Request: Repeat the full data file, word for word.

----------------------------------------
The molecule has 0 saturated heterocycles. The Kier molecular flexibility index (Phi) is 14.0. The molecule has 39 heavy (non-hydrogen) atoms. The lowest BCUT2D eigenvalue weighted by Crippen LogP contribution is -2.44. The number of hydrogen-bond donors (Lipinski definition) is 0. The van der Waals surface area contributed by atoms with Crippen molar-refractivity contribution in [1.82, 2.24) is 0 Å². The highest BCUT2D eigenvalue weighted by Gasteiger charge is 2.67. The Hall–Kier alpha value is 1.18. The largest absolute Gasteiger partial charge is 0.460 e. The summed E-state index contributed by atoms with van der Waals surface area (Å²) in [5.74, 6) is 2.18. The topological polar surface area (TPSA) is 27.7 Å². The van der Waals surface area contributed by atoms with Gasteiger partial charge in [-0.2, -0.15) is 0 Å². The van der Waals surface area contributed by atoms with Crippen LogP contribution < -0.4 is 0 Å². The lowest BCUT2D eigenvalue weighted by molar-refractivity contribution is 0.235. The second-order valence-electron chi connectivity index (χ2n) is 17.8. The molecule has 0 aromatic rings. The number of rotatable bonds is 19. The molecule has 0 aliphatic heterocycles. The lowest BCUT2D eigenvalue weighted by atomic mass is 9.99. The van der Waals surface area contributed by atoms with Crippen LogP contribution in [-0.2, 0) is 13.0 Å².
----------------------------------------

The molecule has 0 saturated heterocycles. The Kier molecular flexibility index (Phi) is 14.0. The molecule has 39 heavy (non-hydrogen) atoms. The lowest BCUT2D eigenvalue weighted by Crippen LogP contribution is -2.44. The number of hydrogen-bond donors (Lipinski definition) is 0. The van der Waals surface area contributed by atoms with Crippen molar-refractivity contribution in [1.82, 2.24) is 0 Å². The highest BCUT2D eigenvalue weighted by Gasteiger charge is 2.67. The Hall–Kier alpha value is 1.18. The largest absolute Gasteiger partial charge is 0.460 e. The summed E-state index contributed by atoms with van der Waals surface area (Å²) in [5.74, 6) is 2.18. The topological polar surface area (TPSA) is 27.7 Å². The van der Waals surface area contributed by atoms with Gasteiger partial charge in [-0.2, -0.15) is 0 Å². The van der Waals surface area contributed by atoms with Crippen LogP contribution < -0.4 is 0 Å². The lowest BCUT2D eigenvalue weighted by molar-refractivity contribution is 0.235. The second-order valence-electron chi connectivity index (χ2n) is 17.8. The molecule has 0 aromatic rings. The number of rotatable bonds is 19. The molecule has 0 aliphatic heterocycles. The lowest BCUT2D eigenvalue weighted by atomic mass is 9.99. The van der Waals surface area contributed by atoms with Crippen LogP contribution in [-0.2, 0) is 13.0 Å².